VIDEO - The Central Elections committee announced that 50.3% of Israeli citizens eligible to vote in Tuesday's general elections have exercised their right to do so by 6 pm, marking an increase in voter turnout from the 2006 elections (47.2%).
The turnout rate dispelled fears that the inclement weather would keep potential voters indoors.
Judge Eliezer Rivlin, chairman of the Central Elections Committee, said that "the elections are being held as planned and this is celebration of democracy.
"I would be more satisfied with a higher voter turnout, although it has been higher than in the previous elections so far. This shows the public is mature, and this day can be summarized as a boring day, which is a positive thing," he added.
Political party leaders cast their vote for Israel's 18th Knesset shortly after the polling stations opened all across the country at 7 am.
Allegations of voting irregularities surfaced just hours after the polling stations opened. The Meretz party filed a complaint with the Central Elections Committee claiming the party's ballots at a Jerusalem polling station were tampered with.
Kadima Chairwoman Tzipi Livni voted at a polling station near her home in Tel Aviv's Ramat Hahayal neighborhood.
"I know that many more people will vote for Kadima," she said, "the most important thing is not to lose hope."
'Don't vote out of fear'Livni called on Israel's citizens to carry out their civic duty, saying "rain or shine, you stand behind the curtain at the polling station, close your eyes and imagine – not out of fear or desperation – how you would like to feel once the election results are announced."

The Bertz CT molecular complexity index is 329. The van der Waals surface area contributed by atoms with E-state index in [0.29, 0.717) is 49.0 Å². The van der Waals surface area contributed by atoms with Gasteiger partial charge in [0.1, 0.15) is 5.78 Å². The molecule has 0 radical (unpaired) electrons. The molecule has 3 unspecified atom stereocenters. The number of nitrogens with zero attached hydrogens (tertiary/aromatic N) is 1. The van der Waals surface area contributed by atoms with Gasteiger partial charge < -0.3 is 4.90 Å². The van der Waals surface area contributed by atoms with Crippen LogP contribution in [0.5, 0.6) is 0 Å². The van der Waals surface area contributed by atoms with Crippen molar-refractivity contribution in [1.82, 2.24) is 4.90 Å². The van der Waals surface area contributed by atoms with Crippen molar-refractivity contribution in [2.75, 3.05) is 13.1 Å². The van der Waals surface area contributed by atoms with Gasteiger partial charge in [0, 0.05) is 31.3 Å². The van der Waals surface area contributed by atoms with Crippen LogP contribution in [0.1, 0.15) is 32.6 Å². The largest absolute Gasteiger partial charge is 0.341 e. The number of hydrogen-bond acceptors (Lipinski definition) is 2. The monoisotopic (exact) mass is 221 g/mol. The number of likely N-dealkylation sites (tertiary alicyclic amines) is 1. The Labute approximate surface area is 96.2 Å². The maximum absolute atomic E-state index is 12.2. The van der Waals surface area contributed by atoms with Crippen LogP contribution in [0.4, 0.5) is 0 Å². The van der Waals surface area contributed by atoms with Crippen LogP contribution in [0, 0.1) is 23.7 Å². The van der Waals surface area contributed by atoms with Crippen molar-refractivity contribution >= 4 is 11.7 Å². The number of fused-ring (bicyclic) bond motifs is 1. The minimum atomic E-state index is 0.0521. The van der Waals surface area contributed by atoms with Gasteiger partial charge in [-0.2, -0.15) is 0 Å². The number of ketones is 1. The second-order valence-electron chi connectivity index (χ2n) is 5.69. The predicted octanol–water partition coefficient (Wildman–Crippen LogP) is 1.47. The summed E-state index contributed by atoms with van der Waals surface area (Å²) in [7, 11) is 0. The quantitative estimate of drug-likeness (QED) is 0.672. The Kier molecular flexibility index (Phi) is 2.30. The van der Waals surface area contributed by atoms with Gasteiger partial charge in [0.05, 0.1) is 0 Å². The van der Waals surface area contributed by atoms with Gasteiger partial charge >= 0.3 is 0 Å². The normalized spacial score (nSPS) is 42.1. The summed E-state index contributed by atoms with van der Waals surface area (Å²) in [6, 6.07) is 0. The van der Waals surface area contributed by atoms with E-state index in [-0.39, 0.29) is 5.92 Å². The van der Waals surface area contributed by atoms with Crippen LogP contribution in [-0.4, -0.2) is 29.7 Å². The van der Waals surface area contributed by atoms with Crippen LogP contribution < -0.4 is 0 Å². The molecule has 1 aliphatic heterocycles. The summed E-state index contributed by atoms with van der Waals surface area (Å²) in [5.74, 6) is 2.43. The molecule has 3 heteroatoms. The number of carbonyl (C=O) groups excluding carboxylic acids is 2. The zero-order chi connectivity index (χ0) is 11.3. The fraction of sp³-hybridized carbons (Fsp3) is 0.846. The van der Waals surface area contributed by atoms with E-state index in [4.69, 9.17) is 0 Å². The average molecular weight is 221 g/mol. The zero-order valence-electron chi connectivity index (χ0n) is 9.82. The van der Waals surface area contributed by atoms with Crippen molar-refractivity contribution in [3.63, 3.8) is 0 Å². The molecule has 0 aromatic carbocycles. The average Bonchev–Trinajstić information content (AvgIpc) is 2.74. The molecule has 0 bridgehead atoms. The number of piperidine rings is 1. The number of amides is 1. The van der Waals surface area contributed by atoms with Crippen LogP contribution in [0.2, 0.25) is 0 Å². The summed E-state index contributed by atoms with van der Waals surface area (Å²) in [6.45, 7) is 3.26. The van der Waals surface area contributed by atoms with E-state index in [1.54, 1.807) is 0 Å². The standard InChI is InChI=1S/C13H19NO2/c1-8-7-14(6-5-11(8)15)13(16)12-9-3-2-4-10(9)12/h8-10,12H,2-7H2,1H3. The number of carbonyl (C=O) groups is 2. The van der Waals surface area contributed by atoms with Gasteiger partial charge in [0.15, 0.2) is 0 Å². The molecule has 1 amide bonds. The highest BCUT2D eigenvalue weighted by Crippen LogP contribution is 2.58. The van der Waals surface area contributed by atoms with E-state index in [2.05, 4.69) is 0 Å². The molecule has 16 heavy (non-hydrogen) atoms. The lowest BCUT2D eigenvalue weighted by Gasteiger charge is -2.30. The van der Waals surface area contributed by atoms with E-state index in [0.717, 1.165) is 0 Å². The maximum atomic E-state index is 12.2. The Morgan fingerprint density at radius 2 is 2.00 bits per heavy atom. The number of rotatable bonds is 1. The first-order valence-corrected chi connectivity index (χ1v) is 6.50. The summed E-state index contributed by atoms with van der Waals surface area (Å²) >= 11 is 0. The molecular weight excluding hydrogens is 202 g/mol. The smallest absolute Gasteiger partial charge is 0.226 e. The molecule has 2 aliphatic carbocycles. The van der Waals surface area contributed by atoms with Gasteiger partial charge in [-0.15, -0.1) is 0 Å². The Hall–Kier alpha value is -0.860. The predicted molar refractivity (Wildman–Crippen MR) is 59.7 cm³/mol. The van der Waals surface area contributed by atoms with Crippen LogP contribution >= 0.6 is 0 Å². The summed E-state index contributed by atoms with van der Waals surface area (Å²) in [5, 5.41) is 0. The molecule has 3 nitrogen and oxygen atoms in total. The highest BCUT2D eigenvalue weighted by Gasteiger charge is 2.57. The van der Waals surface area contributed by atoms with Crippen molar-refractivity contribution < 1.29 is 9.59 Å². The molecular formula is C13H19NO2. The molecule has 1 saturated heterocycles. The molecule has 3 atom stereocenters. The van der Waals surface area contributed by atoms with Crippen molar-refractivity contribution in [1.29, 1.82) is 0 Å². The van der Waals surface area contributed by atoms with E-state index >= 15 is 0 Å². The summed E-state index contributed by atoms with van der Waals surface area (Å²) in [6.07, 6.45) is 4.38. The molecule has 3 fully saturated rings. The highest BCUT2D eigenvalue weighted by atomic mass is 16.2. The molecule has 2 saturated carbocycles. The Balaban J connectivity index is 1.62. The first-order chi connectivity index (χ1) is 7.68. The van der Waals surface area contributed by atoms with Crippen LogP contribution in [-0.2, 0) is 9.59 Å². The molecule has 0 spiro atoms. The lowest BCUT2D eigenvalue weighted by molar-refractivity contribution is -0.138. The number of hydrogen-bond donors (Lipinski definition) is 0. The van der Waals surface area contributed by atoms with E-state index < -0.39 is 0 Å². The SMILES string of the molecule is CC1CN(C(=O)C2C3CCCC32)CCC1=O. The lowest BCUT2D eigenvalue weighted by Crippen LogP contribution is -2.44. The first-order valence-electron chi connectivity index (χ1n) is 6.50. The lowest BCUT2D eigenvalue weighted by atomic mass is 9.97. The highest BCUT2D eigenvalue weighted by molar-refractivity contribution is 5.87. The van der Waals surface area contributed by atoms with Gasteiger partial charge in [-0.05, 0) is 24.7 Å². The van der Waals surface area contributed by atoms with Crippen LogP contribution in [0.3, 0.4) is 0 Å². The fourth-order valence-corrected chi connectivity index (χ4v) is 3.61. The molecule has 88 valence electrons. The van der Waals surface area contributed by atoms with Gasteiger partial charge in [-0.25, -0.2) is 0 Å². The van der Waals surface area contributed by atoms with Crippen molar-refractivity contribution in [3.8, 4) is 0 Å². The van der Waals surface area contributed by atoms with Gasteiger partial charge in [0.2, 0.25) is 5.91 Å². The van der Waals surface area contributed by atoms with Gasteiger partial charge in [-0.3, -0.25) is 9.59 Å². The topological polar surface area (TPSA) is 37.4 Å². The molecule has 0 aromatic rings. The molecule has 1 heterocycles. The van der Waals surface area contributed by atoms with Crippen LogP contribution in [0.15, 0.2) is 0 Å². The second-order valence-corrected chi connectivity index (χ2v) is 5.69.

Outgoing Prime Minister Ehud Olmert voted at a school in Jerusalem, but did not speak to reporters.
Yisrael Beiteinu Chairman Avigdor Lieberman, who voted at a polling station near his home in Nokdim, called on "all of Israel's citizens - Christians, Muslims and Jews" to go out and vote, adding "those who have followed the election campaign know that there is one party that can get the job done."
Many Israelis, however, are taking advantage of the Election Day holiday to rest.
Addressing the possibility of a low voter turnout due to inclement weather conditions, Lieberman said "people will vote even during a hurricane."
(Photos: Reuters, Yaron Brener, Gil Yohanan)
Shas spiritual leader Rabbi Ovadia Yosef voted in Jerusalem's Kiryat Moshe neighborhood. The rabbi was accompanied by Eli Yishai, the chairman of the haredi party, who said "we have a good feeling and a lot of faith. We hope (Likud leader) Benjamin Netanyahu forms the next government and that Shas will grow stronger.
"A vote for Shas is a blessing. God willing, we will win more mandates than in the previous election," he said.
Yishai later voted at a polling station in the capital's Har Nof neighborhood.
'Proud to be living in democratic country'
President Shimon Peres said after voting at the Jerusalem High School for the Arts, "I am proud to be living in a democratic country and to be a Jew who respects others.
"Anyone who wants to strengthen Israeli democracy should go out and vote," he said, "this is a day of celebration."
Meretz Chairman Chaim Oron said after casting his vote in Kibbutz Lahav, "Today's elections are about the future of Israeli society's education, security and economy."
He called on left-wing voters to "come home to Meretz."
Habayit Hayehudi Chairman Rabbi Prof. Daniel Hershkowitz, voted in Haifa Tuesday morning and stressed that a vote for his party can only boost Netanyahu's chances to win the general elections.
Pensioners Party Chairman Rafi Eitan cast his vote in Tel Aviv and said he was "optimistic" as to his party's chances to win Knesset seats. He called on his public to exercise their right to vote despite the cold weather.